Difficulties in understanding the mechanisms of HIV neuropathogenesis include the inability to study dynamic processes of infection, cumulative effects of the virus, and contributing host immune responses. We used 1H magnetic resonance spectroscopy and studied monocyte activation and progression of CNS neuronal injury in a CD8 lymphocyte depletion model of neuroAIDS in SIV-infected rhesus macaque monkeys. We found early, consistent neuronal injury coincident with viremia and SIV infection/activation of monocyte subsets and sought to define the role of plasma virus and monocytes in contributing to CNS disease. Antiretroviral therapy with essentially non–CNS-penetrating agents resulted in slightly decreased levels of plasma virus, a significant reduction in the number of activated and infected monocytes, and rapid, near-complete reversal of neuronal injury. Robust macrophage accumulation and productive virus replication were found in brains of infected and CD8 lymphocyte–depleted animals, but no detectable virus and few scattered infiltrating macrophages were observed in CD8 lymphocyte–depleted animals compared with animals not receiving antiretroviruses that were sacrificed at the same time after infection. These results underscore the role of activated monocytes and monocyte infection outside of the brain in driving CNS disease.
PMCID: PMC1187930  PMID: 16110325
13.  Pharmacokinetics of Tenofovir in Breast Milk of Lactating Rhesus Macaques 
To study tenofovir transfer into milk, two lactating macaques were given a subcutaneous dose of tenofovir (30 mg/kg of body weight). Peak concentrations and area under the curve values of tenofovir in milk were ∼3 and ∼20% of those detected in serum, respectively.
PMCID: PMC1087653  PMID: 15855535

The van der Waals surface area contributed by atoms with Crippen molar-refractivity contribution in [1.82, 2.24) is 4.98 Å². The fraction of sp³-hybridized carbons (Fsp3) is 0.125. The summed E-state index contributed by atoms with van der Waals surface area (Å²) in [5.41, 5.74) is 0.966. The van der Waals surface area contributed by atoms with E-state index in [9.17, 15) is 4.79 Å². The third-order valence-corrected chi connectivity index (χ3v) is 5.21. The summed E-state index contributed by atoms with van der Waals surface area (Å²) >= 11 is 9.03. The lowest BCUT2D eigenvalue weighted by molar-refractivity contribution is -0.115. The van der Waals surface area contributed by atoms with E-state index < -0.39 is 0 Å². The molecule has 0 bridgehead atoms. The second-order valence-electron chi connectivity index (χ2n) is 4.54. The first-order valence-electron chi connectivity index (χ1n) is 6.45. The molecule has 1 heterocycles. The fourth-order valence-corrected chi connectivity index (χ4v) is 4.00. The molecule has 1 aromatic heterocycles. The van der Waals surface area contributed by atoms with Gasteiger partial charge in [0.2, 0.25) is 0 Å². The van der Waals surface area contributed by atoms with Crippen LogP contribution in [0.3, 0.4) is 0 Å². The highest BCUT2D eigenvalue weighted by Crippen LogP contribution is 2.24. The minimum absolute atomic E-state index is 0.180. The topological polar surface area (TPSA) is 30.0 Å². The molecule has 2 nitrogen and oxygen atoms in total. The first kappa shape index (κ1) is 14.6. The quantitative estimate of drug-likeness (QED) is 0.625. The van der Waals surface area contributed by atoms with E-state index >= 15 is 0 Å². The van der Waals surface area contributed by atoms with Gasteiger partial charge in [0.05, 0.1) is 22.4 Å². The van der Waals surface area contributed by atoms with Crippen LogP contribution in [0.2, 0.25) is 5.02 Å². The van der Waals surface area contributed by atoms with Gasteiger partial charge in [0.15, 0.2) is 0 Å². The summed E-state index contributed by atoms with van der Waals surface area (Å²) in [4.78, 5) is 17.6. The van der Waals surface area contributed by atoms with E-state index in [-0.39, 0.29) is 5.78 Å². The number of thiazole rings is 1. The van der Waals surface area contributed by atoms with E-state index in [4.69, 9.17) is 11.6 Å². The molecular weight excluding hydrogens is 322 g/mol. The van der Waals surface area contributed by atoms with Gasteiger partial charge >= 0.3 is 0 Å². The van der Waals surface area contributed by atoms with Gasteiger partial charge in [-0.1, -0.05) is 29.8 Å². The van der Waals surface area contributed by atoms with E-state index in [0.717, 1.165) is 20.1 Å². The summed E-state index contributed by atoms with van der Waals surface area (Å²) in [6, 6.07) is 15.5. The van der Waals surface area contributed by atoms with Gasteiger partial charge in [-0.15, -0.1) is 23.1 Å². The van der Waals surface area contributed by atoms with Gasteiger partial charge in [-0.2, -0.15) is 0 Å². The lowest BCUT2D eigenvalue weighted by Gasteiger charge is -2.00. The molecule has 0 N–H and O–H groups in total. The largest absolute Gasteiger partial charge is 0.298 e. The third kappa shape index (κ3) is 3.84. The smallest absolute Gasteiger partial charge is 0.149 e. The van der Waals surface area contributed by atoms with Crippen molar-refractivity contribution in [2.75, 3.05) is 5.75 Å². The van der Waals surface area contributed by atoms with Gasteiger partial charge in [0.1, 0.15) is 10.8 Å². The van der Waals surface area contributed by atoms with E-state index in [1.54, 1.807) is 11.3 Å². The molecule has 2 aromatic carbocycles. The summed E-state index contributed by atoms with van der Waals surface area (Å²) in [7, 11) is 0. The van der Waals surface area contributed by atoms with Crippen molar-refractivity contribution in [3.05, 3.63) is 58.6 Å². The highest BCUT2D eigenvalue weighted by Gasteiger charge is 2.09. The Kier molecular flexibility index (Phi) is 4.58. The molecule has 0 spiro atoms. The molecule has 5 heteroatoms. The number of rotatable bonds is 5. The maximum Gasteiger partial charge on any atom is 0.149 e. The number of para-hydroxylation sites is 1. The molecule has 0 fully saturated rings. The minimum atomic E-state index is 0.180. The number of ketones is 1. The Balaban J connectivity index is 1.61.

15.  Biological Effects of Short-Term or Prolonged Administration of 9-[2-(Phosphonomethoxy)Propyl]Adenine (Tenofovir) to Newborn and Infant Rhesus Macaques 
The reverse transcriptase inhibitor 9-[2-(phosphonomethoxy)propyl]adenine (PMPA; tenofovir) was previously found to offer strong prophylactic and therapeutic benefits in an infant macaque model of pediatric human immunodeficiency virus (HIV) infection. We now summarize the toxicity and safety of PMPA in these studies. When a range of PMPA doses (4 to 30 mg/kg of body weight administered subcutaneously once daily) was administered to 39 infant macaques for a short period of time (range, 1 day to 12 weeks), no adverse effects on their health or growth were observed; this included a subset of 12 animals which were monitored for more than 2 years. In contrast, daily administration of a high dose of PMPA (30 mg/kg subcutaneously) for prolonged periods of time (>8 to 21 months) to 13 animals resulted in a Fanconi-like syndrome (proximal renal tubular disorder) with glucosuria, aminoaciduria, hypophosphatemia, growth restriction, bone pathology (osteomalacia), and reduced clearance of PMPA. The adverse effects were reversible or were alleviated following either complete withdrawal of PMPA treatment or reduction of the daily regimen from 30 mg/kg to 2.5 to 10 mg/kg subcutaneously. Finally, to evaluate the safety of a prolonged low-dose treatment regimen, two newborn macaques were started on a 10-mg/kg/day subcutaneous regimen; these animals are healthy and have normal bone density and growth after 5 years of daily treatment. In conclusion, our findings suggest that chronic daily administration of a high dose of PMPA results in adverse effects on kidney and bone, while short-term administration of relatively high doses and prolonged low-dose administration are safe.